Many versions have these problems
I think the FreeBSD system is a great system. I am writing these
comments as I run FreeBSD 9.0 RC1.
I use Linux a lot. I have played with Free BSD a bunch of times over
many years. When I first started, I noted, what I believed to be,
some very significant problems with the install / setup program. I
just worked around it, but this often caused me a lot of time on the
Internet trying to find ways around some pretty simple things. I just
assumed that it was an early draft of the setup routine and that it
would be fixed in subsequent releases. Now, here I am with 9.0 RC1,
and they are still present!
I believe these issues are a very significant barrier to use of
FreeBSD and would be easy to fix by someone involved with the
maintenance of it. I'm not kidding, I think this is a very
For this test I am running FreeBSD on a Mac using VMWare Fusion 4.0.2.
I will enumerate my observations as follows:
1. In order to escape the virtual machine (VM) you hit the control key
and the command key together. Both keys are supposed to be like the
shift key - they don't do anything by themselves, they modify the
behavior of another key. Hitting those two keys together should never
do anything unless they are pressed with another key. However, in your
install program the command key seems to exit the install. This means
that if I attempt to do something else on my machine I must hit the
control key together with the command key to move my mouse to my other
applications but doing so exits the FreeBSD install!
Your install program should ignore the command key when pressed by
itself or with the control key. Otherwise, it causes an abort of the
install if you attempt to do anything else on your computer.
2. On the screen "Distribution Select" the user selects his/her
desired distribution set. Selection requires the use of the space
bar. Now, this may be obvious to someone who does FreeBSD day-in and
day-out, and it would also be obvious to those familiar with the old
text based GUI's from the DOS days, but anyone else wouldn't have a
clue. Why don't you include a little comment on the screen telling
the to perform their selection with the space bar?
3. I now have the system installed and I am attempting to add packages. I
go into sysinstall. (Of course if I hit control-command in order to add
text to this commend sysinstall exits!)
Within sysinstall I go to Configure / Packages / FTP / Main Site. The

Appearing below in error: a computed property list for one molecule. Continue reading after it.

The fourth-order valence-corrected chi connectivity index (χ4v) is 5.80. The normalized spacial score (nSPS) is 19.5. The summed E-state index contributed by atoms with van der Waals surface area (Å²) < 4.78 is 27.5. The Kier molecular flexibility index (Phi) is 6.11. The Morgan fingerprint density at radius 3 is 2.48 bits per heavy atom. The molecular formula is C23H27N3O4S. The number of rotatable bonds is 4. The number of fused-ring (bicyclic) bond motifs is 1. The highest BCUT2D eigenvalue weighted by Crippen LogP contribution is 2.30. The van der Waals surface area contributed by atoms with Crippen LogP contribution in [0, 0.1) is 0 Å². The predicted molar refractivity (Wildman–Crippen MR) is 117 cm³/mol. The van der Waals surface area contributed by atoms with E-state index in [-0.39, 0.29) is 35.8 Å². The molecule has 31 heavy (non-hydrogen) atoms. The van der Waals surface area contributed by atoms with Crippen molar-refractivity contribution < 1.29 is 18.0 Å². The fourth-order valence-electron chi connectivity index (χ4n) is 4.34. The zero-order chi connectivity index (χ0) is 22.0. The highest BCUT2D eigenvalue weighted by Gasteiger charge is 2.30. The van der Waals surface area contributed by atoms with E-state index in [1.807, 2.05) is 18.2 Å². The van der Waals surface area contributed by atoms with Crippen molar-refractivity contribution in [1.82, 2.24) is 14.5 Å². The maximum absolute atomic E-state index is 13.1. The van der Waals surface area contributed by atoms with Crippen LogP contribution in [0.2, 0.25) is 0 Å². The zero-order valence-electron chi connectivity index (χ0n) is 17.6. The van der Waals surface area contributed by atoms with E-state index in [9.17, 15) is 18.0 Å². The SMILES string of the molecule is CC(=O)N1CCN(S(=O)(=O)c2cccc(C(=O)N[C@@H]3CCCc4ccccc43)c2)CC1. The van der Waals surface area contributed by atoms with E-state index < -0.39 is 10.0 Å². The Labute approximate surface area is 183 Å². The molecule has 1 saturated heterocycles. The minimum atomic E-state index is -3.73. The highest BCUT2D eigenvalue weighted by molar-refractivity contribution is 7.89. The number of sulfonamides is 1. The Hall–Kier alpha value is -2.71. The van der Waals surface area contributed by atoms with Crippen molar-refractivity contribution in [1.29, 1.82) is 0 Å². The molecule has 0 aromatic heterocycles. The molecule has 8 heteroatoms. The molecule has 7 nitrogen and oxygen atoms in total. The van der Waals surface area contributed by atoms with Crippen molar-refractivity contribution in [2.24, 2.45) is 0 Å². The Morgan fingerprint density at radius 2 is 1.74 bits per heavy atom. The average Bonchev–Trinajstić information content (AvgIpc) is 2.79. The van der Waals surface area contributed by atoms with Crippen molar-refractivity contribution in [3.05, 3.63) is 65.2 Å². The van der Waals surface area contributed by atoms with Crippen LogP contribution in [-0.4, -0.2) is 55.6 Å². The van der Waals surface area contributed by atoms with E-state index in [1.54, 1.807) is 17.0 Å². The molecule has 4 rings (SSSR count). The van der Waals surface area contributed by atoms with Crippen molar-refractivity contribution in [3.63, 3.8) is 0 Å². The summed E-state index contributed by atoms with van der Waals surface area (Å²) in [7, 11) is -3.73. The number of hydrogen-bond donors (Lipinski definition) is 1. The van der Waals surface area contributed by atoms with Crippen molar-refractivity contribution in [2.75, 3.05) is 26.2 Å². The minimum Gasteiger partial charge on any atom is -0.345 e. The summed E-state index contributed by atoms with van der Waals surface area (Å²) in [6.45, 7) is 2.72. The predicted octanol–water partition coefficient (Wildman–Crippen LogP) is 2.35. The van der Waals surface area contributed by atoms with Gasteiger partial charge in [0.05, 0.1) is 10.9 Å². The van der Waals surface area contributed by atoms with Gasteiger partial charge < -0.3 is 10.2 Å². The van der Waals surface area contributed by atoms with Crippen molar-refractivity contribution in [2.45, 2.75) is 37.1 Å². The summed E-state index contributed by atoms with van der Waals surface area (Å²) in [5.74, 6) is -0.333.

system responds with:
"Can't find the '9.0-RC1' distribution..."
or in the case of 8.0 I get
"Can't find the '8.0-RELEASE-P2' distribution..."
I had to change it to "8.0-RELEASE".
or in the case of 8.2 I got something like:
"Can't find the '8.2-RELEASE-P2' distribution..."
I had to change it to: "8.2-RELEASE"
In order to fix this one must go to Configure / Options and take off the
"-P2" or "-P1" from the end of that string. The FTP site then works.
How are people supposed to know that? No doubt this causes many
people to reboot and install Linux. sysinstall should do that
automatically when it communicates with your update site. I am
shocked that someone would have to research and fix this every time
they want to use the system, and that no one has fixed this for years.
Oh, and BTW, what should the string be for 9.0-RC1? I tried "9.0" and
"9.0-RC1" - neither work. (How can I install individual packages to
4. Within sysinstall, go to Configure / Packages / FTP / Main Site
This takes you to the "Package Selection" screen. There are two
buttons on the bottom. The one labeled "Install" is clear enough,
however, what is "OK" supposed to mean? Does it mean "Okay, I'm done
with my selection, go a head and install"? No. That's what "Install"
is for. After experimenting I see it means "Select the highlighted
package for further selection." I think that button would be a lot
clearer if it was labeled "Select".
This isn't the big problem though. The real big problem is that there
is no way (I can find) to exit the screen and return to the prior
menu. The only way to exit without performing an install is to hit ^C
and tell it to abort. Amazing. There should be some way to decide
that's not the screen you want to be on and be able to back up one
Assuming that screen is its own program and you can't backup, you should
have a button labeled "Restart" that just reloads sysinstall. Don't
leave someone stuck.
This problem (not being clear how to select, move forward, or move back)
is in many places throughout sysinstall.
5. Within sysinstall go to Configure / Packages / CD (with no CD present)
The system tells you no CD and take you back to the main menu. However,
if you go back to Configure it immediately it tells you no CD. You no longer
get the choice of FTP or the other ones. It locks in on CD. You have to
exit the program and re-start it to get the option back again.
These problems have been with sysinstall for years. It's the first
exposure people have with FreeBSD. I think these things would be
very easy to fix and go a long way towards minimizing the barrier to
entry into the FreeBSD world.
When installing the system or using sysinstall
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